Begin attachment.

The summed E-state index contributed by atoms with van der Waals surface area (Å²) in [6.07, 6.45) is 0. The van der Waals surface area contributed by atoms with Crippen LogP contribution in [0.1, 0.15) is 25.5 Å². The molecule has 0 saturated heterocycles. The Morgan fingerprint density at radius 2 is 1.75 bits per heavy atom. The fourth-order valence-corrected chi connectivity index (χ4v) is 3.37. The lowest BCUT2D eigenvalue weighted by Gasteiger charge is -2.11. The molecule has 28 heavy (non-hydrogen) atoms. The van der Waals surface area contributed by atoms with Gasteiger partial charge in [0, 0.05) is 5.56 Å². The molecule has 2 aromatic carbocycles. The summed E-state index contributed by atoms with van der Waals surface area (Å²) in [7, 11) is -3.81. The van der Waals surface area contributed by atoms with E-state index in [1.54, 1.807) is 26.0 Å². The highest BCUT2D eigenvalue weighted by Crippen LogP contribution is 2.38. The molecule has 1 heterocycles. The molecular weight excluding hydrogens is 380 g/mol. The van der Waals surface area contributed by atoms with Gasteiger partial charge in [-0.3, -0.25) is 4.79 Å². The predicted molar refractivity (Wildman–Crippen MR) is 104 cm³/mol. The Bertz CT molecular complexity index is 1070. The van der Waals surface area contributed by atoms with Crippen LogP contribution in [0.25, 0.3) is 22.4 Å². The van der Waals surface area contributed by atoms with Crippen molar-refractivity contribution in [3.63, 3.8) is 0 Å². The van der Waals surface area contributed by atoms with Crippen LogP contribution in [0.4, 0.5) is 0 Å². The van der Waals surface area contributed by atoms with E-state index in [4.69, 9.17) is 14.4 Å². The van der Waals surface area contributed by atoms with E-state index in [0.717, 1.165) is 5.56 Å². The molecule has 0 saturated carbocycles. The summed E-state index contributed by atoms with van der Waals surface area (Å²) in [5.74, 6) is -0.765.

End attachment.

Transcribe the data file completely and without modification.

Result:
The summed E-state index contributed by atoms with van der Waals surface area (Å²) in [6.07, 6.45) is 0. The van der Waals surface area contributed by atoms with Crippen LogP contribution in [0.1, 0.15) is 25.5 Å². The molecule has 0 saturated heterocycles. The Morgan fingerprint density at radius 2 is 1.75 bits per heavy atom. The fourth-order valence-corrected chi connectivity index (χ4v) is 3.37. The lowest BCUT2D eigenvalue weighted by Gasteiger charge is -2.11. The molecule has 28 heavy (non-hydrogen) atoms. The van der Waals surface area contributed by atoms with Gasteiger partial charge in [0, 0.05) is 5.56 Å². The molecule has 2 aromatic carbocycles. The summed E-state index contributed by atoms with van der Waals surface area (Å²) in [7, 11) is -3.81. The van der Waals surface area contributed by atoms with E-state index in [1.54, 1.807) is 26.0 Å². The highest BCUT2D eigenvalue weighted by Crippen LogP contribution is 2.38. The molecule has 1 heterocycles. The molecular weight excluding hydrogens is 380 g/mol. The van der Waals surface area contributed by atoms with Gasteiger partial charge in [-0.3, -0.25) is 4.79 Å². The predicted molar refractivity (Wildman–Crippen MR) is 104 cm³/mol. The Bertz CT molecular complexity index is 1070. The van der Waals surface area contributed by atoms with Crippen LogP contribution in [0.25, 0.3) is 22.4 Å². The van der Waals surface area contributed by atoms with Crippen molar-refractivity contribution in [3.63, 3.8) is 0 Å². The van der Waals surface area contributed by atoms with Crippen LogP contribution in [0.4, 0.5) is 0 Å². The van der Waals surface area contributed by atoms with E-state index in [4.69, 9.17) is 14.4 Å². The van der Waals surface area contributed by atoms with E-state index in [0.717, 1.165) is 5.56 Å². The molecule has 0 saturated carbocycles. The summed E-state index contributed by atoms with van der Waals surface area (Å²) in [5.74, 6) is -0.765.